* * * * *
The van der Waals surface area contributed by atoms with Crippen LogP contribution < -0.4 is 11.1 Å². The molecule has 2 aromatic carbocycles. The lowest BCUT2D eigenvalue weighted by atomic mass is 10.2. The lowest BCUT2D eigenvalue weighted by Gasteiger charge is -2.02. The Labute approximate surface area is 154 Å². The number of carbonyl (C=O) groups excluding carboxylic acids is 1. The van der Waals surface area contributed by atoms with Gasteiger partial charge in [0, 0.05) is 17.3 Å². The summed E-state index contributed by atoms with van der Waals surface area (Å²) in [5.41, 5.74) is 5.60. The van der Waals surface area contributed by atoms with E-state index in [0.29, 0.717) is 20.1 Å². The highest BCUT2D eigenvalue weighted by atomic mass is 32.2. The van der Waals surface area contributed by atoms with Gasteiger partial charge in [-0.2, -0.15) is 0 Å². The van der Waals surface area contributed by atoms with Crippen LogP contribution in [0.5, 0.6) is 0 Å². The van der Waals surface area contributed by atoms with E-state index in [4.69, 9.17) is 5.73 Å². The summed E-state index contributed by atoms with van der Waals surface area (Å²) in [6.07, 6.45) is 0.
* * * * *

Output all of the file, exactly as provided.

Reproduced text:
The van der Waals surface area contributed by atoms with Crippen LogP contribution < -0.4 is 11.1 Å². The molecule has 2 aromatic carbocycles. The lowest BCUT2D eigenvalue weighted by atomic mass is 10.2. The lowest BCUT2D eigenvalue weighted by Gasteiger charge is -2.02. The Labute approximate surface area is 154 Å². The number of carbonyl (C=O) groups excluding carboxylic acids is 1. The van der Waals surface area contributed by atoms with Gasteiger partial charge in [0, 0.05) is 17.3 Å². The summed E-state index contributed by atoms with van der Waals surface area (Å²) in [5.41, 5.74) is 5.60. The van der Waals surface area contributed by atoms with E-state index in [0.29, 0.717) is 20.1 Å². The highest BCUT2D eigenvalue weighted by atomic mass is 32.2. The van der Waals surface area contributed by atoms with Gasteiger partial charge in [-0.2, -0.15) is 0 Å². The van der Waals surface area contributed by atoms with Crippen LogP contribution in [0.5, 0.6) is 0 Å². The van der Waals surface area contributed by atoms with E-state index in [4.69, 9.17) is 5.73 Å². The summed E-state index contributed by atoms with van der Waals surface area (Å²) in [6.07, 6.45) is 0.